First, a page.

The masterful sermons of what American preacher profoundly influenced Patrick Henry to become a great orator and patriot? What American minister succeeded Jonathan Edwards as President of Princeton University? The answer to both questions is Samuel Davies.
Samuel was born on this day, November 3, l723. Evidently, his Baptist mother had difficulty conceiving, for years later Samuel wrote, "I am a son of prayer, like my namesake Samuel the prophet; and my mother called me Samuel because, she said, 'I have asked him of the Lord...'" In that same letter, he remarked that "the most important blessings of my life I have looked upon as immediate answers to the prayers of a pious mother."
Davies was determined to make life count for God. In l740, although Virginia's colonial government discriminated against denominations other than the official Church of England, it gave Davies a license to preach as a Presbyterian minister in four counties, and he used it to promote tolerance for all denominations. The persuasive reasoning of Davies' eloquent sermons electrified his audiences by combining Scripture with practical teaching. The patriot orator, Patrick Henry frequently attended Davies' services, and learned some of his eloquence from him.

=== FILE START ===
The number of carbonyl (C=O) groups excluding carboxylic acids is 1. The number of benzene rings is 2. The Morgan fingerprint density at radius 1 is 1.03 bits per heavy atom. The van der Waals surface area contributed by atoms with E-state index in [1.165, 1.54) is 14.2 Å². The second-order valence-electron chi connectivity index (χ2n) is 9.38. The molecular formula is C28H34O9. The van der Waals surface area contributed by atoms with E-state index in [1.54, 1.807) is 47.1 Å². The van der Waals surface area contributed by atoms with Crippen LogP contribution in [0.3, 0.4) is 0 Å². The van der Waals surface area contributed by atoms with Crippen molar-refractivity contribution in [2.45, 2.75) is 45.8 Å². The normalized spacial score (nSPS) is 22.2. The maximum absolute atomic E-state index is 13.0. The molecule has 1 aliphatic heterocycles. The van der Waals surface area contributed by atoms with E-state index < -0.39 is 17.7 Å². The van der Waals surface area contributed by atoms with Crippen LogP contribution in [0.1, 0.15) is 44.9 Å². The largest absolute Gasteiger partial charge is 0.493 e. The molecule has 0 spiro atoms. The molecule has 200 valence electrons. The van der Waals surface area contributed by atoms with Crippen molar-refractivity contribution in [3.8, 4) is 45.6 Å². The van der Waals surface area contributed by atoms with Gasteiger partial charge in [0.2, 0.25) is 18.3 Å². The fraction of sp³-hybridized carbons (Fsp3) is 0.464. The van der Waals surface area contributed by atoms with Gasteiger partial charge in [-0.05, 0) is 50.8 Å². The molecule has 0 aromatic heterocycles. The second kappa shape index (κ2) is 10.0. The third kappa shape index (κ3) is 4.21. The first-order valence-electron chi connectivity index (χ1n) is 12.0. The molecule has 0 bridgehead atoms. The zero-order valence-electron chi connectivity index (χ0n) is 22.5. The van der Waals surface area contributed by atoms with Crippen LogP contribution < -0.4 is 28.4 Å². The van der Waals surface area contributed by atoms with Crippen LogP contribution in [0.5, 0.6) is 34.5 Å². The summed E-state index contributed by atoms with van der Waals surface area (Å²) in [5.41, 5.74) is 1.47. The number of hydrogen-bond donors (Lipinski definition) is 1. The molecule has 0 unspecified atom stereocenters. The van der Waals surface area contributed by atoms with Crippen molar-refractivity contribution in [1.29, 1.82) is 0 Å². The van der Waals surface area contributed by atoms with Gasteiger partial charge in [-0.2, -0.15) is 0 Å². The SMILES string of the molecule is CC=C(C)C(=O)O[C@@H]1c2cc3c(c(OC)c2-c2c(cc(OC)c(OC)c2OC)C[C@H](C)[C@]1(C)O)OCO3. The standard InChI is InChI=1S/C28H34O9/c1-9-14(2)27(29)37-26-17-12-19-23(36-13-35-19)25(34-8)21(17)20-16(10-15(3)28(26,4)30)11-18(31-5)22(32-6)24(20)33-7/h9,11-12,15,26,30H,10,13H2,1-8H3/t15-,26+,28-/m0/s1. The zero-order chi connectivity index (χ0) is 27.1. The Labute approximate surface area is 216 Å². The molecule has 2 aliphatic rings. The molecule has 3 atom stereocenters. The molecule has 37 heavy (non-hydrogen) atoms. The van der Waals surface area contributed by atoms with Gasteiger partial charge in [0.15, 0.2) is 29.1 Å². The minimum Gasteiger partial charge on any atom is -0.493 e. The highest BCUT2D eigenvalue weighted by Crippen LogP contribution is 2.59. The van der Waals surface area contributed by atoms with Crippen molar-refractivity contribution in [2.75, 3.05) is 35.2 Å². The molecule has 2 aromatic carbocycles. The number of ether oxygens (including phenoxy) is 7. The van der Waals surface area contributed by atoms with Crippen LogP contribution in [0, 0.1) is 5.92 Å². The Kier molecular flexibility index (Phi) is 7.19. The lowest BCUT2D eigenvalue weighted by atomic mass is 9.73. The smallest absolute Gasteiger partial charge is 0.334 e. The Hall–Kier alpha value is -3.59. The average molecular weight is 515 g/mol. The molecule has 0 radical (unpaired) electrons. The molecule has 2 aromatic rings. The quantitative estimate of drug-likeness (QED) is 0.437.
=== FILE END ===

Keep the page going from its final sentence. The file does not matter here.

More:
Davies also regularly invited three hundred slaves to his home on Saturday evenings--their only free time. He taught them to read and to sing hymns, many of which he wrote himself. His "Great God of Wonders" and other gospel songs are still found in hymn-books.
Realizing the importance of education, Davies helped found Princeton University, and was chosen its president after Jonathan Edward's sudden death. Yet Davies, too, soon died--at the early at age thirty-eight. Like the Old Testament prophet after whom he was named, this eighteenth century Samuel dedicated his life to serving his God and his country.
- Adapted from an earlier Christian History Institute story.
- Ninde, Edward S. The Story of the American Hymn. New York: Abingdon, 1921.
- Pilcher, George William. Samuel Davies; apostle of dissent in Colonial Virginia. Knoxville: University of Tennessee Press, 1971.
- Various encyclopedia and internet articles.
Last updated July, 2007.